The Colonization Of Stevens Essay, Research Paper
The Colonization of Stevens
In the year 1954, two years prior to the setting of Ishiguro’s The Remains of the Day, the Suez canal was returned once again to the government of Egypt putting an abrupt end to the English imperialism and colonialism that had extended throughout centuries. The Remains of the Day by Kazuo Ishiguro serves as a conceit for the rejection of the British Empire by its colonized subjects. Much like the narrator of the novel, Stevens, personifies the dynasty of the British Empire, his realization of the extensive price his “dignity” has cost him symbolizes the colonial subjects’ realization that their freedom was bought at a price as well.
By succumbing to his “dignity”, Stevens, the ‘great’ English butler also loses much of his self-rule, as did the colonies of the Empire. The subjects of these colonies were led to believe that their voices were heard and valued, as in a democracy, but once acquired the English Parliament paid little attention to the citizens other than as means to a profit. Just as the colonies realized the extent of their dependency on the British Empire, Stevens too realizes the impact of placing his whole existence into the misguided hands of Lord Darlington. Stevens finally admits the foolishness of his devotion to Darlington, a devotion that cost him much of his life.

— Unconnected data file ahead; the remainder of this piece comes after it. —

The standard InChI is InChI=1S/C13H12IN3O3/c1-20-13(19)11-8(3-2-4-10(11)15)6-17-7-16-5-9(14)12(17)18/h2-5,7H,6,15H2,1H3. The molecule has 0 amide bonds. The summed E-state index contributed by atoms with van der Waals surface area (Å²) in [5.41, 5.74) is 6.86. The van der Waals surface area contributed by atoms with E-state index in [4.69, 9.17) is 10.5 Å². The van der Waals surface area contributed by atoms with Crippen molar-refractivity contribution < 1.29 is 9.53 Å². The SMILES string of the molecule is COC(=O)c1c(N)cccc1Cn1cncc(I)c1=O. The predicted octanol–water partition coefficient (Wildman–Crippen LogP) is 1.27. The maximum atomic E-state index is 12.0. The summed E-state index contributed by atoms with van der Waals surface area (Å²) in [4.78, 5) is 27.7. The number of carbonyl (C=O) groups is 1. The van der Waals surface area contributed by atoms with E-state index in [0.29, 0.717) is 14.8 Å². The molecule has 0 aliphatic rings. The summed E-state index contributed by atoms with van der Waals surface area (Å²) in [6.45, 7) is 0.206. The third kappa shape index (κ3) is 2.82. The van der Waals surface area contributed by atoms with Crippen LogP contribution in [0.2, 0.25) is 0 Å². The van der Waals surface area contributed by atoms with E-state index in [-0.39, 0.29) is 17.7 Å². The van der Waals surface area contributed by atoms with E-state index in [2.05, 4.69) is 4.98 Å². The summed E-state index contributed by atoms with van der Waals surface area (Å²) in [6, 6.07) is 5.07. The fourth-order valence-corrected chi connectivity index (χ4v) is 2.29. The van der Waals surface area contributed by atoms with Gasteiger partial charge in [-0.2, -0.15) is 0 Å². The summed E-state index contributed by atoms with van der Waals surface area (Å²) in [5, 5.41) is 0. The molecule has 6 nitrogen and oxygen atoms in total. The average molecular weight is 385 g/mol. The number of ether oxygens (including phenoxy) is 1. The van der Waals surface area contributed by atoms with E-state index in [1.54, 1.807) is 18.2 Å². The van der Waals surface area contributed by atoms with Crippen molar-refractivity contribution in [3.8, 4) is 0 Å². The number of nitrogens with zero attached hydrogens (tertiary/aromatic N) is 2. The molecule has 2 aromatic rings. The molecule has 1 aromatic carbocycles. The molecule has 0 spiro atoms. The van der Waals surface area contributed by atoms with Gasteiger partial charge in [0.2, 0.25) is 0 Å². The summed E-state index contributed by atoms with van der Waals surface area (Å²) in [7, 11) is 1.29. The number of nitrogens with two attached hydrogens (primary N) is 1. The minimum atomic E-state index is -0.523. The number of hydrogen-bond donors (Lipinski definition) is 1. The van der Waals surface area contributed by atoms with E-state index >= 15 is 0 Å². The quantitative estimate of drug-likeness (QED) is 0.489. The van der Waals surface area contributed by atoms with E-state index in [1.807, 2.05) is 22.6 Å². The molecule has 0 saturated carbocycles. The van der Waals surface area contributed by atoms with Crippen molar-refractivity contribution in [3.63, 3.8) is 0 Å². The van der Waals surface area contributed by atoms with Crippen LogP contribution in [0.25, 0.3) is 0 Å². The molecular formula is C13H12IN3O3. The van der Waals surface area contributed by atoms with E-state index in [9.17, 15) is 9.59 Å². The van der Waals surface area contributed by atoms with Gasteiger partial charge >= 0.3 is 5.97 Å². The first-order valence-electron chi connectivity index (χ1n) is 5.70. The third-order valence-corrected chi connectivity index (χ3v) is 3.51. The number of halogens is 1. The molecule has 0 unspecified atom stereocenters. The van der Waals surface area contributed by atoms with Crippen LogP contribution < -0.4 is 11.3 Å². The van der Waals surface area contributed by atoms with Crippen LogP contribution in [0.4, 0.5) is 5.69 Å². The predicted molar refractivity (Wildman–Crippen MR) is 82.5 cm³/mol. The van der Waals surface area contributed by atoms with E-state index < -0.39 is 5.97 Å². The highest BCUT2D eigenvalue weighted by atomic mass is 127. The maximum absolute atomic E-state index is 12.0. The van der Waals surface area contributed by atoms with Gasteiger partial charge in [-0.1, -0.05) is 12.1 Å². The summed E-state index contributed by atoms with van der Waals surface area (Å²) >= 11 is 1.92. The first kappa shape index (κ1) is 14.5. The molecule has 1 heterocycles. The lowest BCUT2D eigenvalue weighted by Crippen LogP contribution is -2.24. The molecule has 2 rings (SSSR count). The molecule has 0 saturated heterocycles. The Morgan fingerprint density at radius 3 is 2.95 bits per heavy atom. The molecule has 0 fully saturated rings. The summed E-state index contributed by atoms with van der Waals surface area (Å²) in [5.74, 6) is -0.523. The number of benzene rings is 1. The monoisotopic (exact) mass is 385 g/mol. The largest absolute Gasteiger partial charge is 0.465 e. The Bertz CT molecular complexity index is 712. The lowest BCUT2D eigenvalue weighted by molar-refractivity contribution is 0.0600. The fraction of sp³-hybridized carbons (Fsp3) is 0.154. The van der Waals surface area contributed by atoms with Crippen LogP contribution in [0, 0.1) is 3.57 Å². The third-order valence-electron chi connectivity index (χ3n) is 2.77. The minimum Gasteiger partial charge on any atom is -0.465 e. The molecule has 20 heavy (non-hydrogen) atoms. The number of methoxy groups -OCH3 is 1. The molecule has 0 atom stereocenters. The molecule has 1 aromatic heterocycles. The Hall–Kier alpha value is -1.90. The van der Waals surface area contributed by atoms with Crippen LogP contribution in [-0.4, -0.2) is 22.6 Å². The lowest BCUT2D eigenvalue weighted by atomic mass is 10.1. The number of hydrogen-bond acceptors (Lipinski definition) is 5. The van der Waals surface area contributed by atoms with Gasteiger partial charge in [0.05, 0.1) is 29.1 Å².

“Lord Darlington wasn’t a bad man. He wasn’t a bad man at all. And at least he had the priviledge of being able to say at the end of his life that he made his own mistakes. His lordship was a courageous man. He chose a certain path in life, it proved to be a misguided one, but there, he chose it, he can say that at least. As for myself, I cannot even claim that. You see, I trusted. I trusted in his lordship’s wisdom. All those years I served him, I trusted I was doing something worthwhile. I can’t even say I made my own mistakes. Really- one has to ask oneself- what dignity is there in that?” (p. 201)
Stevens believed in the end that he had made his life a waste by placing it in the hands of his social betters. He was engulfed in a system of hierarchy that, in the end, forgot about him completely. He does not define himself outside the boundaries of his subordinate position of Lord Darlington and, just as the territories of the British Empire, he finds himself colonized and unable to change. The hierarchy, which brings “dignity”, is the very same system that strips autonomy from its subjects.